The classroom door opened. It was my future wife. I said to myself, "I am going to marry her." We just celebrated our 53rd anniversary. If I had said, "Economics," who knows, and she attended another university during the Fall and Spring semesters and probably would never have met.
Fear is a blessing motivating you.
My sophomore year began on academic probation. I also lived in a fraternity house and all the craziness that entails: think "Animal House."
I was under the gun and stressed. Many of my high school buddies were in Vietnam. I could soon join them after losing my 2-S student deferment. The stakes were high to succeed academically. I had to act in my best interests.
The secret passage.
Dumb luck meets coincidence through happenstance. The main psychology buildings were behind my fraternity, only off our parking lot, by an alleyway only known if you lived in my fraternity––a secret passage––connected to the main street. If I had pledged another fraternity, who knows? No secret passage. My impulsivity to make things happen might have been thwarted and extinguished.
The next hour, again, forever changed my life. Impulsively, I used the secret passage to access the psychology building quickly. I entered it as if being pulled, as I belonged there. The first floor was empty. I walked upstairs and into the office of Arnold Buss, Ph.D., who was and became quite famous in the world of psychology. He might not have been there. Was that fate?
I had nothing to offer Dr. Buss except my time and enthusiasm in exchange for learning more about psychology. That one chance incident led to my working with him for three years as an undergraduate research assistant. After a year or so, we became friends.
Once on a roll, I remained on a roll, but I pushed the ball.
After years of working side by side with Arnold Buss, he wrote a glowing graduate school recommendation to Marvin Zuckerman, Ph.D., then known for his budding work on Sensation Seeking. As it turned out, the two were old buddies. Who knew? Dumb luck? Coincidence.
My doctoral research linked this new sensation-seeking personality trait to gonadal hormones. This research was the new area of behavioral endocrinology. I could not have completed the thesis without an endocrinologist on my doctoral committee. My wife was taking an endocrinology course. Coincidence?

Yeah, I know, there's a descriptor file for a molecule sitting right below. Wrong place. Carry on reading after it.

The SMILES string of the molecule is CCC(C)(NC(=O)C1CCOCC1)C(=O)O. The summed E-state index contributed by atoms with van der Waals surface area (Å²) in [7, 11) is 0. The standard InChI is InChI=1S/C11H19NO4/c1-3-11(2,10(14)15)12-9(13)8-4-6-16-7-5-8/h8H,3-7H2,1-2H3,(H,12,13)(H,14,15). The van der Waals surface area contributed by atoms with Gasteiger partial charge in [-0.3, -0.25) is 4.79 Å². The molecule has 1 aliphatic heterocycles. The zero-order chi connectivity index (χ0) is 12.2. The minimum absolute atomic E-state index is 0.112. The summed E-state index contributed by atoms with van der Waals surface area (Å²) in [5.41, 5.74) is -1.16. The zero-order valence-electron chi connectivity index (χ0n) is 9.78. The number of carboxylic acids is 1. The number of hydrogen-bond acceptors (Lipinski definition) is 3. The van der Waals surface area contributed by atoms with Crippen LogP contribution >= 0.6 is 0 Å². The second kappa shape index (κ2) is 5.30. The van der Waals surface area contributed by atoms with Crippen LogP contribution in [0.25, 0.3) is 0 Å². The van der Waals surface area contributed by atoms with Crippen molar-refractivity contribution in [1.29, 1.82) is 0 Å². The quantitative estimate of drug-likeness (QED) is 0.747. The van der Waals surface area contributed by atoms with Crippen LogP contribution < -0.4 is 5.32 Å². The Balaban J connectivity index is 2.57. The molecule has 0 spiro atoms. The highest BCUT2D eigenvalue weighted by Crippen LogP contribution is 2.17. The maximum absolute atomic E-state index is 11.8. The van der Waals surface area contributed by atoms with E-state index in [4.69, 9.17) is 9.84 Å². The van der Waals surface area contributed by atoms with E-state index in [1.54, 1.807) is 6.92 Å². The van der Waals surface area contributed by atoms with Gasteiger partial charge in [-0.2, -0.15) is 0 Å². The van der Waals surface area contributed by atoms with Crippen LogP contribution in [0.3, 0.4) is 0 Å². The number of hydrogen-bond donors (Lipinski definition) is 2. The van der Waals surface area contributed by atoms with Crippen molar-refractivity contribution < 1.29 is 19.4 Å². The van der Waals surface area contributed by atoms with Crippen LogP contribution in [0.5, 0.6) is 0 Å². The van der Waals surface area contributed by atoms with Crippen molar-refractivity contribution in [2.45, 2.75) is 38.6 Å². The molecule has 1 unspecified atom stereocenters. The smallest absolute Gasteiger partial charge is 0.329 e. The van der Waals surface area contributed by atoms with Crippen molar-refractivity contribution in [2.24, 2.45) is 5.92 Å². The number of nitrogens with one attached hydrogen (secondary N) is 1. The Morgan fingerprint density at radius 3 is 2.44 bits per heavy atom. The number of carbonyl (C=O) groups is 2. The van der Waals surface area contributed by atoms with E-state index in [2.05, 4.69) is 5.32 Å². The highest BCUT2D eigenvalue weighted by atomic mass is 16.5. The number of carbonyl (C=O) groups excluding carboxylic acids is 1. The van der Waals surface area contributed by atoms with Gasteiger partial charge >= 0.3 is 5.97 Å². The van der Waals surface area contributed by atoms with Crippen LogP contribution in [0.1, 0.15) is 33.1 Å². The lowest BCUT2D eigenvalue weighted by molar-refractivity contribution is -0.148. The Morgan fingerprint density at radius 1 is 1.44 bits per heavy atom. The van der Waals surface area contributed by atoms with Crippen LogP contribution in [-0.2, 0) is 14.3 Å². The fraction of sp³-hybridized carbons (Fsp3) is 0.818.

I learned steroid biochemistry at the University of Pennsylvania then worked with her professor. This biopsychology research (and a major dissertation award from the APA) culminated in being offered a position at a prestigious medical school. Soon after that, we moved to Connecticut, where I opened a series of behavior therapy clinics. That opportunity emerged from a chance encounter at a convention that culminated in a constructive career move.
We have all muttered, "You never know," and it is true. Regret is a poor life teacher. Instead, take what life offers and hit the accelerator. Make things happen. Don't wait.
A life path is a revolving see-saw.
What is the meaning of luck, fate, happenstance, and coincidence? No one knows what will happen tomorrow. We all wing it believing we are in control, but we are not: for better and worse.
We create thematic patterns (stories) in our lives but only exist to connect the random dots. No one can plan their life like a blueprint.
What have I learned, and perhaps the takeaway? Never regret what brought you to the present moment. It took your entire life to get here. Remain open to experience, get into "good trouble," expect some bad blood and rotten apples along the way. Don't threaten a person's beliefs and dreams. Remain within the white lines in life's highway.
If your good days exceed your bad days, you have it pretty well. There are no such things as mistakes, only new opportunities. Mental health is resilience, so wander around, enter some empty buildings, make instant choices, network, take rational chances, and take it from there. Don't fear success, ambiguity, or failure. Embrace it.
Krumboltz, J.D. The Happenstance Learning Theory. Journal of Career Assessment. Vol 17, 2. 2009.
Das, S. A Scientific Theory of Destiny. Global Journal of Science Frontier Research. 2013.